“Ready Steady Yeti” to Talk About Racism

“Ready Steady Yeti Go” by David Jacobi is a contemporary piece of theatre that demands attention in today’s political climate. The play centers around a hate crime committed in a small, white, presumably middle-American town, and mainly focuses on how the children in this town were affected by this incident. Themes of race, identity, growing up and political correctness are powerfully displayed throughout the plot, action, and setting. 

“Ready Steady Yeti Go” opens with the discovery of a racial epithet spray-painted on the house of Carly Uhlenbeek (Courtney Williams), the only black girl in town. The town gathers together to haphazardly attempt to address the situation with a “Kill Racism Forever” rally. A group of middle school students come together to investigate the incident and we watch them navigate themselves around this incident. while trying to live their lives as well.

I appreciated the visible dedication of this diverse cast, as they worked together fluidly and created a deep sense of community, which was riddled into the atmosphere. This helped to draft the intense tension between all the characters as the case heated up. I pay a lot of attention to shows where the actors noticeably build off of one another and maintain the energies being thrown out onto stage.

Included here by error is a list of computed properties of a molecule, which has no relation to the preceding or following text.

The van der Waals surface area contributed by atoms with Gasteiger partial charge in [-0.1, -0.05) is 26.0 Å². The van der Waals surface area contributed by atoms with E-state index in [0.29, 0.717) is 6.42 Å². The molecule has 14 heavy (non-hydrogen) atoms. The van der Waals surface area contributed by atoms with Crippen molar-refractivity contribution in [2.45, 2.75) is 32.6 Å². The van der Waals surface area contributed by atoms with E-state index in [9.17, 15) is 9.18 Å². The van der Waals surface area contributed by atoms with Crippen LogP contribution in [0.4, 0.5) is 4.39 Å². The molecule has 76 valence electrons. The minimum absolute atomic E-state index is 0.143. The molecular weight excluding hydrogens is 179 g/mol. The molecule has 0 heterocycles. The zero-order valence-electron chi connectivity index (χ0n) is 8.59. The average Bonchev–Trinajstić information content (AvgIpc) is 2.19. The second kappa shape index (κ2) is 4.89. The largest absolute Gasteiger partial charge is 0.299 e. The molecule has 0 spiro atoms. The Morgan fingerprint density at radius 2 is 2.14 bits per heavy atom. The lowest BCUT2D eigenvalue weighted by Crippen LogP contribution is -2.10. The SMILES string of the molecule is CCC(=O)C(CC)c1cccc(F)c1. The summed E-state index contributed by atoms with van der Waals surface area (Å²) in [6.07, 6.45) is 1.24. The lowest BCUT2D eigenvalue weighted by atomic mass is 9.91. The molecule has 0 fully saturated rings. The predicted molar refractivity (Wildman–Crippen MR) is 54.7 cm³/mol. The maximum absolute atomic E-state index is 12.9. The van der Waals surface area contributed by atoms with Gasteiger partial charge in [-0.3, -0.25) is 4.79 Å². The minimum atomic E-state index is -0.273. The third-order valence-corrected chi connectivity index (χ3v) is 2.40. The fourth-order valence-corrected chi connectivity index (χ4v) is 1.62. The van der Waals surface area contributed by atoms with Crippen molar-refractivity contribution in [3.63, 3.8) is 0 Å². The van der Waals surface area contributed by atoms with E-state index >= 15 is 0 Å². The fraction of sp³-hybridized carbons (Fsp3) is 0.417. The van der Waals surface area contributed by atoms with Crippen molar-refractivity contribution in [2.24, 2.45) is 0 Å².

Gandry (Matthew Moment) and Goon (Michael Coyle) sold the good brother/bad brother aesthetic to me from the opening of the play. Moment had a difficult job to tackle, as his character goes through a serious mental health crisis during the play, which he handled with care and consideration. This scene was riveting and intricate, and one of the most moving parts of the play. Both Coyle and Moment’s energy never let up, and this added great depth to the play. They worked with the tension that undercut a lot of their associations with one another to create a complicated relationship, and their efforts to stand by one another was heartwarming. Although, Goon makes the difficult decision to support his brother through the serious vandalism and hurts Carly, his romantic interest, by not supporting her though the hate crime she faces at his own brother’s hand.